The problem it really the fact that the sound is "dead" from speakers and always same, it is not generated  but just played. That is why you become tired of it as whatever you do, few prerecorded samples play over and over, with not any change. Then even out of tune piano sounds exciting because it vbrates, it creates sound and sound responds physicaly to you pressing the key.

If the software and samples in digital pianos were better it would be much more good. But when they still work on same base of very poor sample sets being put in it wont get better. I hope for some revolution in this are soon.

Pianoteq doesn't work that way, it's not recorded model based, played over and over. It's regenerated modelling at each press of the key taking into account nuances of that press and also adapting to your playing style. You get to have a friendly feel about each piano you set up. It feels more intimate than recorded modelling. But alas, yes, the sound comes from speakers. This is why a good quality sound system counts too. One of the best things I did is use small amounts of sub woofer in my mix of speakers, it's barely turned up but it brings in that presence that is missing with just standard speakers, through introducing some percussion into the air. Real grand pianos vibrate the air around you after all. My experience in playing my digital is very much like playing my grand piano, not exact of course but very much. It's taken me a couple of years to get to this point though, I'm not a sound engineer after all.
Depressing the pedal on an out of tune acoustic piano and playing does not result in tonal color control or add interest, it's called obnoxious.

Offline justharmony

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Re: The experience of tiring intensely of a digital piano.
«Reply #21 on: October 13, 2015, 02:11:33 AM »
Maybe whatever I say here is a moot point now, but I'll admit flat out that I am very fussy about my own instrument.  Guilty.  But all I can really say is what my own experience is, not dictate what anyone else's is or should be in relation to ANY instrument.  I can say a digital - or at least those I have experience with - are not satisfying to me.  That does not mean they inherently "suck" or that somehow my ear or my experience is superior to anyone else's.

My understanding of the original poster's query was simply whether anyone else experiences something similar to their own experience.  My answer was yup.  If that serves as some comfort or whatever for the original poster, that is great and seems to fulfill the "purpose" originally posed.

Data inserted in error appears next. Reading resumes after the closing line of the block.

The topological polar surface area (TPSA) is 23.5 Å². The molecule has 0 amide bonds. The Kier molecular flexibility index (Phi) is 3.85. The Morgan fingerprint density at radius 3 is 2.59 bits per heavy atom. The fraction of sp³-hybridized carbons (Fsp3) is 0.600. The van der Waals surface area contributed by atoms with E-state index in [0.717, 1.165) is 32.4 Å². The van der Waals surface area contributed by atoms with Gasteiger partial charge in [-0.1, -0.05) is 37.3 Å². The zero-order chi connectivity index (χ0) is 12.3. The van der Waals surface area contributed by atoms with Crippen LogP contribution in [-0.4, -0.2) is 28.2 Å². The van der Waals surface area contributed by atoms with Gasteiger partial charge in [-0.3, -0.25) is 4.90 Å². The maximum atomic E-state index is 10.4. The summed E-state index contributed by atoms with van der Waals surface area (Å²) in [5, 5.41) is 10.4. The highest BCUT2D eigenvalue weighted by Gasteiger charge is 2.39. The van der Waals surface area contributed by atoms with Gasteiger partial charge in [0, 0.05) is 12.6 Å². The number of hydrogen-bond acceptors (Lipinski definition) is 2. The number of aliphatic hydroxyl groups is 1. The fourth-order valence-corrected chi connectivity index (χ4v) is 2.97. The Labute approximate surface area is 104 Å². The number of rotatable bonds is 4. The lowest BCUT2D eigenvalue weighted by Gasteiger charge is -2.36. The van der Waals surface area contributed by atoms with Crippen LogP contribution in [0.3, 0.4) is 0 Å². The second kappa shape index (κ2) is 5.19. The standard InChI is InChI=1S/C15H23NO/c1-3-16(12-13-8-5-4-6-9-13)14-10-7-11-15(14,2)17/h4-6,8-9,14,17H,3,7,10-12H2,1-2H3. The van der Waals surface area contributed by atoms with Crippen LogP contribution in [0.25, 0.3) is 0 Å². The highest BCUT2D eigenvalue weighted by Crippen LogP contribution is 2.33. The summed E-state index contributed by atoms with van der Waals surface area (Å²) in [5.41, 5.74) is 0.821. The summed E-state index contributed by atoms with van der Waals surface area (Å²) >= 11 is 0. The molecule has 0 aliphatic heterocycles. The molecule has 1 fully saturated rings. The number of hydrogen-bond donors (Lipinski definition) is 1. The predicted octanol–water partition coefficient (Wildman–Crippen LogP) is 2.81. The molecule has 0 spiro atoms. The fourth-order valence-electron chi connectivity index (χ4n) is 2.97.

If others want to take my post or others about our experiences as something negative, I can't really change that.  All I can say is that I don't have any negative intent, and that I'd never presume to tell anyone what their experience should or shouldn't be.

I totally understand being sensitive about the perfectionism and superiority complexes we often find in the music world... especially classical music, it seems.  But I'll offer the humble suggestion that we make a place to sound off about that, if anyone feels that need, and not insert that into a thread that seems to be a valid one without that additional overlay?

For what it's worth.

JH

Offline hardy_practice

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Re: The experience of tiring intensely of a digital piano.
«Reply #22 on: October 14, 2015, 08:05:35 AM »
some people have no choice but to go digital for any number of different reasons and it's amazing the choices one has in digital today really. in fact I originally got mine because of a live in situation we had going on at our house that I felt forced me to practice in my most creative times ( like 3 am) and so I got the digital and headphones, problem solved.
Mozart had the same problem - he used a clavichord.  Wrote his Requiem on it!
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Offline hfmadopter

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Re: The experience of tiring intensely of a digital piano.
«Reply #23 on: October 14, 2015, 09:23:46 AM »
Mozart had the same problem - he used a clavichord.  Wrote his Requiem on it!

OT from the thread ( for the forum police):

Well I'm not composing any requiems any time soon lol ( I don't have enough years left in my lifespan anyway) ! But most of what I do is on the digital, probably 99% by now in fact. My music probably cross platforms classical and new age or just call it what ever,* contemporary simplicity*, *Soul Soothing* or something. All I know is the ability to change pianos to fit what is coming to me at the time is reason enough to stay digital for some time to come. My grand piano mostly sits, I don't play it a whole lot, I do keep it reasonably in tune and will rip off a few pieces now and then but that's about it. My creative stuff all happens on the digital using any number of different pianos in Pianoteq. Guests in the house mostly hear digital. To be honest from the next room you can't tell the difference, my wife has come in many times to hear/see if I'm on the grand or the digital to confirm it for herself.

My wife's singling group has performed Mozart's Requiem two times in it's near 35 year singing history, Awesome with 12 piece orchestra !
Depressing the pedal on an out of tune acoustic piano and playing does not result in tonal color control or add interest, it's called obnoxious.